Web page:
In This Story
The Lab for Writing and Communication, like many other great creations, is the result of a group of dedicated people asking the question ‘what if?’
“That was the beginning of our vision,” said Susan Lawrence, director of the Writing Center and associate professor at George Mason University. “What if the Writing Center and the Comm Center were in one place?” she asked with Melissa Broeckelman-Post, professor and basic course director of the Communication Department.
“Very soon thereafter, Heidi [Lawrence] came along and said ‘what if we build a research engine into this?’”
The lab, on the second floor of the Johnson Center, hosted a grand opening on Nov. 2.
“The primary function of what happens here is the writing consultation and the communication consultations for the students,” said Heidi Lawrence, associate professor of English. “It’s a space for them to bring projects, questions, future goals and aspirations and for them to workshop those pieces with consultants.
The Communication Center primarily focuses on helping students with speeches and oral presentations and the Writing Center focuses on written projects.
“The ultimate goal as we grow is to serve every student in the university,” said Communication Center consultant Sarah Strunk, a senior in film and video studies.
“I can talk to a communication consultant and get some strategies that I wouldn’t be able to get from another writing center consultant, because that’s not part of our bubble, but I can learn from them and they can learn from us,” Christensen said.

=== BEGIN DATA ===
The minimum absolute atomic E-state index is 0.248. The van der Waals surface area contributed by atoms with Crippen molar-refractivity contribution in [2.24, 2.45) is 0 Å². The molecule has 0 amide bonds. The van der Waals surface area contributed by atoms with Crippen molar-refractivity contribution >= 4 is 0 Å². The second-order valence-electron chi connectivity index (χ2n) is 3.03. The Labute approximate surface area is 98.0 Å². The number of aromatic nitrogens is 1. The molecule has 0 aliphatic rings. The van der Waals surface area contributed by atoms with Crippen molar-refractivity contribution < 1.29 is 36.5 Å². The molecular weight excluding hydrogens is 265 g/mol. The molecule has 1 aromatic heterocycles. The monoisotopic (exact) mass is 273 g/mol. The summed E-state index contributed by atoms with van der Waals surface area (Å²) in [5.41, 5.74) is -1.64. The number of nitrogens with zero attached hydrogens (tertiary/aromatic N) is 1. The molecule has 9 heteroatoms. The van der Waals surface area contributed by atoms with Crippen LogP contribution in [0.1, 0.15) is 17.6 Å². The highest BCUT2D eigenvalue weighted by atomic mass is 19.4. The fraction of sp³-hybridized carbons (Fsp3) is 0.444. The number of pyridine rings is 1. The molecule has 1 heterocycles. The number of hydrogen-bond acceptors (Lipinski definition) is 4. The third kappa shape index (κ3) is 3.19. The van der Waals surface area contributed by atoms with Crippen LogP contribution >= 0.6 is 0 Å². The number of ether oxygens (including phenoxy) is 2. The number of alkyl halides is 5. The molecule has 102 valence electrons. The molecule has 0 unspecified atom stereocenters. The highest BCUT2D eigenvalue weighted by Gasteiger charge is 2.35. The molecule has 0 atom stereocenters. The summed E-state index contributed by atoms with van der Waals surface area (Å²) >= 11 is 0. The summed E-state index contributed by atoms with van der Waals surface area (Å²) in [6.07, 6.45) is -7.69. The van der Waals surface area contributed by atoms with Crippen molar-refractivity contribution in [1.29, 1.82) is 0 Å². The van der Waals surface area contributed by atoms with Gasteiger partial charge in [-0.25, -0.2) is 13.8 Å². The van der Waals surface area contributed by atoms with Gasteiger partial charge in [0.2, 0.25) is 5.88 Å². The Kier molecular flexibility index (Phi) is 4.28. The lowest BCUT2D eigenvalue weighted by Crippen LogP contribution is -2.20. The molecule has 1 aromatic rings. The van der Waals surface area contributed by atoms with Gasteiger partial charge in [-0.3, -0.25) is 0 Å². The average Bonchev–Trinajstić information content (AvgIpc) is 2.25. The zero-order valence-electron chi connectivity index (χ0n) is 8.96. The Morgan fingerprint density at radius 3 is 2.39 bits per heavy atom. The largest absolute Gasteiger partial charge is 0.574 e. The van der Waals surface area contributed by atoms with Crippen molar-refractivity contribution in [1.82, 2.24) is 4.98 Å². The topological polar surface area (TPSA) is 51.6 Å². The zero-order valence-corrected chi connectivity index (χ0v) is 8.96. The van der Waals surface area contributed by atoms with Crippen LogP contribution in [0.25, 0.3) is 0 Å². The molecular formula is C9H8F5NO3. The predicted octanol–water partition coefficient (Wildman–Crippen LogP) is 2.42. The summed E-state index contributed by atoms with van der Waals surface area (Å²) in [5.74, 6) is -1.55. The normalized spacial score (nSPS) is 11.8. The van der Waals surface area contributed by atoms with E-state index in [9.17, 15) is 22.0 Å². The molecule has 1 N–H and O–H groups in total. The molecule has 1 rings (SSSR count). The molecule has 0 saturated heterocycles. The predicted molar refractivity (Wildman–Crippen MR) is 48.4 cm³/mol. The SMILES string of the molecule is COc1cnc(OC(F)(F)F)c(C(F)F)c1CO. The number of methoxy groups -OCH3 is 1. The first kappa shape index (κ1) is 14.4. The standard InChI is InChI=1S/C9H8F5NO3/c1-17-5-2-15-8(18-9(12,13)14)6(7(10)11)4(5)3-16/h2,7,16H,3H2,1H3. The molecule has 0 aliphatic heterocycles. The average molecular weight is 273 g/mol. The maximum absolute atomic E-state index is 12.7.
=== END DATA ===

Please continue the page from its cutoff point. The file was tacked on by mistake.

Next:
Susan Lawrence and Shelby Broberg work together to help the center run and to help students, whether they’re working on written or oral communication goals, said Strunk.
Broberg, director of the Communication Center, joined the program in May.
“It just makes sense to have the Writing Center and Comm Center together because the things that we do work well together,” said Broberg. “There are times when we refer people to them in the middle of a session or they refer their clients to the Comm Center.”
Clients of the Lab for Writing and Communication get 30- to 45-minute consultations. Walk-ins are also accepted if a consultant is free at the time.
All consultants have standard university trainings as well as professional development throughout the year focusing on an array of topics, such as balancing the student communicators’ individual goals and learning preferences with best practice to shape a session that works well for the student, said Christensen.
“We talk through specific scenarios to get them thinking about how to work with different types of students,” said Ivan Moore, the Lab’s accessibility specialist, who assists in consultant education.
“The big thing we want to focus on when we’re consulting is transfer of knowledge,” said Christensen. “I want this student to leave better equipped to help themselves, so they don't have to keep coming back to me for help.”
“When students talk to a knowledgeable peer about their writing project, the disciplinary learning—the learning about the subject matter—gets deeper,” Susan Lawrence remarked. “It’s about the writing, but it’s not only about the writing. In consultations, students explore and scrutinize their ideas more fully, and I wish more people knew that.”
In addition to housing consultations with student communicators, the lab is a site for research. Heidi Lawrence noted that “We want to make research opportunities available to our student consultants, and we want to apply the knowledge we’re building here with community partners, and to bring that expertise from the community back into the lab.”
“We want to help students empower themselves through their own language use,” said Susan Lawrence. “That is what we’re about.”
To book an appointment, use the online scheduler to login or register, and gain access to the calendar to see which consultants are available at certain times. Meeting options include in-person, Zoom sessions, or written feedback. Clients have access to consultant bios in order to see who might be the best fit for their academic needs.